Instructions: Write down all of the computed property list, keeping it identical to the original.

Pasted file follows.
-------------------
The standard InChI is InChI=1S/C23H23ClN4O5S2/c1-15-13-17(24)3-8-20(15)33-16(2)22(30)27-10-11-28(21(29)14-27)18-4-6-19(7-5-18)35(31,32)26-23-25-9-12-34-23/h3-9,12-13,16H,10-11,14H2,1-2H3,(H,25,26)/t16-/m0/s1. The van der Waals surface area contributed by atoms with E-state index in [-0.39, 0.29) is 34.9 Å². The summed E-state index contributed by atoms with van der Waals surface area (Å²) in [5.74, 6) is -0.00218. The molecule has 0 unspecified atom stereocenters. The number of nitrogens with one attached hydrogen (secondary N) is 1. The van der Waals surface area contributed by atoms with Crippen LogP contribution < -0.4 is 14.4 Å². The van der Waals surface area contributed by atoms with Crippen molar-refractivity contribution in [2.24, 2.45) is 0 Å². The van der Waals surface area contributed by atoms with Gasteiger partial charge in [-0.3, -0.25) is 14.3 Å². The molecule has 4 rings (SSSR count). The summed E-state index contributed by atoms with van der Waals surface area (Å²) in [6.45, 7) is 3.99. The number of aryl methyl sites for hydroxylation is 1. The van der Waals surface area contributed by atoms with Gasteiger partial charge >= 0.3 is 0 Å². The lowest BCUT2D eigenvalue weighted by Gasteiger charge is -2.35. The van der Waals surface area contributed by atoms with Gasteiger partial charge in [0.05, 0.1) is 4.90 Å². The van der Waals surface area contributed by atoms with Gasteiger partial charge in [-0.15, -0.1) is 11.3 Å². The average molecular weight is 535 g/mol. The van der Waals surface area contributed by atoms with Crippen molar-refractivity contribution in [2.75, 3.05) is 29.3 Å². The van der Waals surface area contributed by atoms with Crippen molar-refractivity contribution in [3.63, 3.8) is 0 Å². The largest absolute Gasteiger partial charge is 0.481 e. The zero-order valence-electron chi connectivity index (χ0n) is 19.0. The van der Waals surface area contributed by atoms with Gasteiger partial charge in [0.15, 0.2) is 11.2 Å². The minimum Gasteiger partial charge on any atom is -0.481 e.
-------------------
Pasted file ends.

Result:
The standard InChI is InChI=1S/C23H23ClN4O5S2/c1-15-13-17(24)3-8-20(15)33-16(2)22(30)27-10-11-28(21(29)14-27)18-4-6-19(7-5-18)35(31,32)26-23-25-9-12-34-23/h3-9,12-13,16H,10-11,14H2,1-2H3,(H,25,26)/t16-/m0/s1. The van der Waals surface area contributed by atoms with E-state index in [-0.39, 0.29) is 34.9 Å². The summed E-state index contributed by atoms with van der Waals surface area (Å²) in [5.74, 6) is -0.00218. The molecule has 0 unspecified atom stereocenters. The number of nitrogens with one attached hydrogen (secondary N) is 1. The van der Waals surface area contributed by atoms with Crippen LogP contribution < -0.4 is 14.4 Å². The van der Waals surface area contributed by atoms with Crippen molar-refractivity contribution in [2.24, 2.45) is 0 Å². The van der Waals surface area contributed by atoms with Gasteiger partial charge in [-0.3, -0.25) is 14.3 Å². The molecule has 4 rings (SSSR count). The summed E-state index contributed by atoms with van der Waals surface area (Å²) in [6.45, 7) is 3.99. The number of aryl methyl sites for hydroxylation is 1. The van der Waals surface area contributed by atoms with Gasteiger partial charge >= 0.3 is 0 Å². The lowest BCUT2D eigenvalue weighted by Gasteiger charge is -2.35. The van der Waals surface area contributed by atoms with Gasteiger partial charge in [0.05, 0.1) is 4.90 Å². The van der Waals surface area contributed by atoms with Gasteiger partial charge in [-0.15, -0.1) is 11.3 Å². The average molecular weight is 535 g/mol. The van der Waals surface area contributed by atoms with Crippen molar-refractivity contribution in [2.75, 3.05) is 29.3 Å². The van der Waals surface area contributed by atoms with Crippen molar-refractivity contribution in [3.63, 3.8) is 0 Å². The largest absolute Gasteiger partial charge is 0.481 e. The zero-order valence-electron chi connectivity index (χ0n) is 19.0. The van der Waals surface area contributed by atoms with Gasteiger partial charge in [0.15, 0.2) is 11.2 Å². The minimum Gasteiger partial charge on any atom is -0.481 e.